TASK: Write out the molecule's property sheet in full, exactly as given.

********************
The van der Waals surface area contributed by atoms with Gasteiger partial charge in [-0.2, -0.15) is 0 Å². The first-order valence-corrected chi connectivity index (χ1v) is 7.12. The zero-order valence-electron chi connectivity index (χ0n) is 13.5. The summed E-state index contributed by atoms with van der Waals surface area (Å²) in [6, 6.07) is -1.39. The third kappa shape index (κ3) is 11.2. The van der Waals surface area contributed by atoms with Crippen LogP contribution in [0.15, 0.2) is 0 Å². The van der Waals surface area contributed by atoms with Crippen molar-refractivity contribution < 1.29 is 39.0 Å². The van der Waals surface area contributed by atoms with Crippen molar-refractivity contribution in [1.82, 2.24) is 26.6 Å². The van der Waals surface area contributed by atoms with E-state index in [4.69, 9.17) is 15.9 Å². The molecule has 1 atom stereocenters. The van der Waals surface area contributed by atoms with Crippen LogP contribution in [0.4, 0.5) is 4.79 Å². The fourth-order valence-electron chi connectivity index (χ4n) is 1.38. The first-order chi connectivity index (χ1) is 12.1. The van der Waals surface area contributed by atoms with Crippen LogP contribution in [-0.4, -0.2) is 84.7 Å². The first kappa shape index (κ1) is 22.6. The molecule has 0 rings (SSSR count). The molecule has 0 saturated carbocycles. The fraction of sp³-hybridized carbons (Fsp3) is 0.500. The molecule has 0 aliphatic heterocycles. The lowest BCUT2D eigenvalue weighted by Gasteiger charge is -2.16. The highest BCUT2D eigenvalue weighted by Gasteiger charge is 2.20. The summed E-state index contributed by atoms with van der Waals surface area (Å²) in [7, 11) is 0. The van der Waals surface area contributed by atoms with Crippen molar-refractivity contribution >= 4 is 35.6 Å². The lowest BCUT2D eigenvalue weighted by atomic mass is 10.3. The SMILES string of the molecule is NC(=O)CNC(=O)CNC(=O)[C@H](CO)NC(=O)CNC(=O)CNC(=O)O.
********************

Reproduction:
The van der Waals surface area contributed by atoms with Gasteiger partial charge in [-0.2, -0.15) is 0 Å². The first-order valence-corrected chi connectivity index (χ1v) is 7.12. The zero-order valence-electron chi connectivity index (χ0n) is 13.5. The summed E-state index contributed by atoms with van der Waals surface area (Å²) in [6, 6.07) is -1.39. The third kappa shape index (κ3) is 11.2. The van der Waals surface area contributed by atoms with Crippen LogP contribution in [0.15, 0.2) is 0 Å². The van der Waals surface area contributed by atoms with Crippen molar-refractivity contribution < 1.29 is 39.0 Å². The van der Waals surface area contributed by atoms with Crippen molar-refractivity contribution in [1.82, 2.24) is 26.6 Å². The van der Waals surface area contributed by atoms with E-state index in [4.69, 9.17) is 15.9 Å². The molecule has 1 atom stereocenters. The van der Waals surface area contributed by atoms with Crippen LogP contribution in [0.4, 0.5) is 4.79 Å². The fourth-order valence-electron chi connectivity index (χ4n) is 1.38. The first-order chi connectivity index (χ1) is 12.1. The van der Waals surface area contributed by atoms with Crippen LogP contribution in [-0.4, -0.2) is 84.7 Å². The first kappa shape index (κ1) is 22.6. The molecule has 0 rings (SSSR count). The molecule has 0 saturated carbocycles. The fraction of sp³-hybridized carbons (Fsp3) is 0.500. The molecule has 0 aliphatic heterocycles. The lowest BCUT2D eigenvalue weighted by Gasteiger charge is -2.16. The highest BCUT2D eigenvalue weighted by Gasteiger charge is 2.20. The summed E-state index contributed by atoms with van der Waals surface area (Å²) in [7, 11) is 0. The van der Waals surface area contributed by atoms with Crippen molar-refractivity contribution >= 4 is 35.6 Å². The lowest BCUT2D eigenvalue weighted by atomic mass is 10.3. The SMILES string of the molecule is NC(=O)CNC(=O)CNC(=O)[C@H](CO)NC(=O)CNC(=O)CNC(=O)O.